The operation was well under way when all of a sudden I heard Mr Laidlaw say something like 'Why are you cutting so far down?', from above my head somewhere. That was the first time I knew he was there; I don't know how long he had been there. He was the senior consultant over my case and I had seen him on the Tuesday, and had heard him and Dr Mahmoud discussing who would be done tomorrow, but I wasn't surprised when I seemed to be in Mr Mahmoud's hands alone. But I guess Mr Laidlaw was supervising, either because this would be routine, or because it was a potentially unusual op because of the Stickler syndrome, or because Mr Mahmoud was still gaining experience on this kind of surgery - I did hear Mr Mahmoud on the Monday say something to someone as if he was a bit frustrated that he hadn't got to do any actual surgery on that day, and a couple of things on Monday and Tuesday made me wonder if he was relatively new in the department.

So things became very interesting then, hearing the two surgeons talk about what was actually going on, with Mr Laidlaw obviously teaching Dr Mahmoud to some extent. I don't know if it was planned, but Mr Laidlaw did seem to take over the larger part of the surgery after he first piped up. I guess some people might have been a bit freaked out by the thought that there was some kind of practicing/teaching/learning/instruction going on in the operation currently in progress within your actual body but it didn't bother me at all; it's a teaching hospital, and how else are people going to learn how to do these things, and the man in charge was there too. And as Margaret said subsequently, if they had really been worried about how a 'learner' might have got on doing your op, they'd have given you a general anaesthetic so you'd be none the wiser.

I was then in a bit of a dilemma, of course, because I did want to hear them talking about the operation and what was going on, but without visualising how the things they were saying corresponded to the actual activity in my eye, so I was trying to listen and store away what they were saying to process later while still at work on my belly button clock. It worked okay. At the end Mr Laidlaw said it was the trickiest eye he'd done for quite a while,, but that it had gone well. I also picked up from what they were saying at various points that the Stickler syndrome gave the eye jelly an unusual consistency that made it hard to work with, and that the Stickler syndrome also explained why my retina was virtually falling apart as they worked on it, and that in the end they had fixed the whole 180 degrees length across the top of the eye, some with laser and some with cryo (and that you can't do cryo on bits you've lasered), and that it's not advisable to do work on a bit that you can't actually see. Some people might have felt touchy about them talking about my eye, during and particularly afterwards while I was lying there and they were talking about how the operation had gone to each other, as if it was a medical exercise and not appearing to think of me as a person, but again I was perfectly happy with that - I had no interest in being thought of as a person, just forget about me and concentrate on the matter in hand, that's fine by me. At one point Mr Laidlaw shouted 'Get off the phone!' One of the nurses had taken a call from one of the other doctors about something; he said afterwards that he was sorry for shouting, but that it had taken them an hour to get to that point and they needed to act quickly before the moment slipped away; the nurse didn't mind, and said she'd worked in theatre for six years and it was far from the first time she'd been shouted at. There were a couple of mentions of the fact that they were working with only the four of them there, which made me wonder if someone hadn't got in with the snow or whether they were just having to run a tight ship staffing wise.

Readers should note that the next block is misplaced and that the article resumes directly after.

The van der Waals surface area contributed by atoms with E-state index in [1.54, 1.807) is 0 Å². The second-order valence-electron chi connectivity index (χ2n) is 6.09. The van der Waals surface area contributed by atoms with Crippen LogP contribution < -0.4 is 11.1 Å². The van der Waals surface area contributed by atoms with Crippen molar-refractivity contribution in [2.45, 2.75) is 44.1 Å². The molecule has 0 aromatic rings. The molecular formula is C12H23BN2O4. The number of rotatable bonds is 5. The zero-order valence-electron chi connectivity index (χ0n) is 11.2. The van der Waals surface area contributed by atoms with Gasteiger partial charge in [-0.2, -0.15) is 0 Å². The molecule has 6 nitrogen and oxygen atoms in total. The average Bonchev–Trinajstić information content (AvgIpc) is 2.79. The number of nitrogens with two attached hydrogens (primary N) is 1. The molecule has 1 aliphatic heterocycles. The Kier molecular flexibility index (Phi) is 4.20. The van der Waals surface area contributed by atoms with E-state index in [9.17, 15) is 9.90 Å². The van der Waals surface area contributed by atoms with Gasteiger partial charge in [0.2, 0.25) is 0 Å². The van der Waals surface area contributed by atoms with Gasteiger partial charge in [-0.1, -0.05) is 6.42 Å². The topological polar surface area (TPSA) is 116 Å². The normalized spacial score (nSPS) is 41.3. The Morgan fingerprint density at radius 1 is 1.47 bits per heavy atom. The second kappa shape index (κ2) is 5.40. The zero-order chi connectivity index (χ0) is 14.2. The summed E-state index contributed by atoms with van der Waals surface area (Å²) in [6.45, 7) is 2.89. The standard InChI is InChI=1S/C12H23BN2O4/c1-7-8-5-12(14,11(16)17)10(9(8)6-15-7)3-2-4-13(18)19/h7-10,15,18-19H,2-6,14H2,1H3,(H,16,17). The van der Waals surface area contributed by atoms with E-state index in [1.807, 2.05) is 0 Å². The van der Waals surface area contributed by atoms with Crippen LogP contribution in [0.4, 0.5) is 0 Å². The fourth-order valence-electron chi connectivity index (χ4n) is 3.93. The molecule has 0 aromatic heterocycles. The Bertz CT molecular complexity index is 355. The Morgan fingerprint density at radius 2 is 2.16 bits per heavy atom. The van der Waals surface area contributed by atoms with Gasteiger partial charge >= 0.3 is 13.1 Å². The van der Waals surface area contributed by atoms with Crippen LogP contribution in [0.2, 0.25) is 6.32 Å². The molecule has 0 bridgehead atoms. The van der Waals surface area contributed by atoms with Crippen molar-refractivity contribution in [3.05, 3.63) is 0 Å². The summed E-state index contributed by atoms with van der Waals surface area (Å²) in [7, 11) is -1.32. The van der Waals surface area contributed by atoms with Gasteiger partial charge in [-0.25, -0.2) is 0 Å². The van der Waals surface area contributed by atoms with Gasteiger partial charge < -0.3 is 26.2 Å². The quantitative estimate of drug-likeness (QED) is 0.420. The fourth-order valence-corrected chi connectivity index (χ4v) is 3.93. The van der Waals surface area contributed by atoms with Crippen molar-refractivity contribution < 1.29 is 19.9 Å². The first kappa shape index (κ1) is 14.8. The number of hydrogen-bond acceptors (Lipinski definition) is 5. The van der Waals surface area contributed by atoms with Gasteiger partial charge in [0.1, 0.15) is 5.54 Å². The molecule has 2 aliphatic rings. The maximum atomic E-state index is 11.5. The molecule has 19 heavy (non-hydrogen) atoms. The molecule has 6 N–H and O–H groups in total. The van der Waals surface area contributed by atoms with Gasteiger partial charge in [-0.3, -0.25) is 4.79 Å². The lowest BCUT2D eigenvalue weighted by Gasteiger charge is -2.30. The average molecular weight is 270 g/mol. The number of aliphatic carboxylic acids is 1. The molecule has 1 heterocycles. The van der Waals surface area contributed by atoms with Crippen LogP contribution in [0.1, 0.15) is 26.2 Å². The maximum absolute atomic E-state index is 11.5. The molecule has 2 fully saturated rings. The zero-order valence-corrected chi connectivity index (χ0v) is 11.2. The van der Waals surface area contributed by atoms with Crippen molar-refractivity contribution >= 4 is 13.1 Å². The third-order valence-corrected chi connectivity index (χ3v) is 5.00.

At the end of the operation Mr Laidlaw was obviously stitching me up; I guessed that they might be stitching my eyelids shut, but it became obvious the next day when they took the dressing off that this isn't what he was doing and that he was actually (no, no, don't even type it) stitching my eye. When I had my post-op check-up on the Thursday, after they'd taken the dressing off and the doctor looked at my eye, he said that the pressure in the eye was a bit high and there had been a bit of a bleed, and that one of the stitches looked a bit long and might need to be cut, which I took to be related to the eye pressure, and that made me really not look forward to the check-up on Tuesday and the thought that they might get to work on the stitches in my eye if thepressure was stil high. Happily there was no word of that subsequently.

Well, I think that's about it for the hospital experience; I'll note down any other details if they pop into my mind. I got Bethan to take some photos of me when I was lying recovering back up in the clinic recovery area, just for the historical record, with the eye padded up and, I believe, a dried trickle of blood running down to my ear which they'd missed in cleaning up, or had come since. I was going to take photos of myself once the padding was off, but actually there was pleasantly little to see - the area of my eye was swollen and red, but there was no bruising. The eye itself, including the white, was very bloody though, and Bethan gets lots of credit for doing my eye drops without flinching in those early days in particular. I think the Monday was the first time I tried to do a drop by myself, when Bethan was out at work I guess, and it was really hard for me since I had no depth perception and of course couldn't see out of the eye I was trying to put the drops into - it took me about a dozen goes to get one in, and that being the Pred Forte, is still the easiest one to do and the only one I do myself, as it's more frequently needed and is also white which makes it easier to see if you've got it in. The white of that drop is also very instructive in that I've previously had eye drops where I put a drop in and a drop went out of my eye immediately and I thought it was the same drop, but the white drop shows you that when this happens it's dispalcement of some of the liquid in the eye already, not the same drop rolling straight out, even though the drop that comes out is quite white, they liquid in the eye is white too.